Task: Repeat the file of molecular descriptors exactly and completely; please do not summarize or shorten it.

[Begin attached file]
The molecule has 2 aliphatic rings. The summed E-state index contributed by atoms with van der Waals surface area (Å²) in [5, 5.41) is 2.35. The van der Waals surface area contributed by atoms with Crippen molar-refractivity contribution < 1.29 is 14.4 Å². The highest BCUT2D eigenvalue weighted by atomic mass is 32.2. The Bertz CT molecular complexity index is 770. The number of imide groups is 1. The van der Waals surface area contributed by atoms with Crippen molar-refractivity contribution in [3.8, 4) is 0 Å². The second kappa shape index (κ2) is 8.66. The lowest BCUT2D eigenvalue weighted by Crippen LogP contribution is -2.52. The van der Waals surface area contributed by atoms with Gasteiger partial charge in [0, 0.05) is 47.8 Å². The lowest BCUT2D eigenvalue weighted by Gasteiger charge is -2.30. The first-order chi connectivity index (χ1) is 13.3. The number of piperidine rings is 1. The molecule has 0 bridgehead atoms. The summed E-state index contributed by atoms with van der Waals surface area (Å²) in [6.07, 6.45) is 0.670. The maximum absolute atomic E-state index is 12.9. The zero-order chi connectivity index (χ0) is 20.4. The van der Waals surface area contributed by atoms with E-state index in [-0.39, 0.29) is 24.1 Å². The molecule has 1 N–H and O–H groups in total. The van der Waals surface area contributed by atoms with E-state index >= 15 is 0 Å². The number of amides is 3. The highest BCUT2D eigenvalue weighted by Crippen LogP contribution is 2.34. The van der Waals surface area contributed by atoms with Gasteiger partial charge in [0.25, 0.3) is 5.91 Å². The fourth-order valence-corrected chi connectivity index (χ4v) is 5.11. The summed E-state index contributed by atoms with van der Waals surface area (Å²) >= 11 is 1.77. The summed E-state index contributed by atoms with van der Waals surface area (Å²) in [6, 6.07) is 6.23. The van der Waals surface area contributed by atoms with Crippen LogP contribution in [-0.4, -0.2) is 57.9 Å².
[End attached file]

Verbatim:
The molecule has 2 aliphatic rings. The summed E-state index contributed by atoms with van der Waals surface area (Å²) in [5, 5.41) is 2.35. The van der Waals surface area contributed by atoms with Crippen molar-refractivity contribution < 1.29 is 14.4 Å². The highest BCUT2D eigenvalue weighted by atomic mass is 32.2. The Bertz CT molecular complexity index is 770. The number of imide groups is 1. The van der Waals surface area contributed by atoms with Crippen molar-refractivity contribution in [3.8, 4) is 0 Å². The second kappa shape index (κ2) is 8.66. The lowest BCUT2D eigenvalue weighted by Crippen LogP contribution is -2.52. The van der Waals surface area contributed by atoms with Gasteiger partial charge in [0, 0.05) is 47.8 Å². The lowest BCUT2D eigenvalue weighted by Gasteiger charge is -2.30. The first-order chi connectivity index (χ1) is 13.3. The number of piperidine rings is 1. The molecule has 0 bridgehead atoms. The summed E-state index contributed by atoms with van der Waals surface area (Å²) in [6.07, 6.45) is 0.670. The maximum absolute atomic E-state index is 12.9. The zero-order chi connectivity index (χ0) is 20.4. The van der Waals surface area contributed by atoms with E-state index in [-0.39, 0.29) is 24.1 Å². The molecule has 1 N–H and O–H groups in total. The van der Waals surface area contributed by atoms with E-state index >= 15 is 0 Å². The number of amides is 3. The highest BCUT2D eigenvalue weighted by Crippen LogP contribution is 2.34. The van der Waals surface area contributed by atoms with Gasteiger partial charge in [0.25, 0.3) is 5.91 Å². The fourth-order valence-corrected chi connectivity index (χ4v) is 5.11. The summed E-state index contributed by atoms with van der Waals surface area (Å²) >= 11 is 1.77. The summed E-state index contributed by atoms with van der Waals surface area (Å²) in [6, 6.07) is 6.23. The van der Waals surface area contributed by atoms with Crippen LogP contribution in [-0.4, -0.2) is 57.9 Å².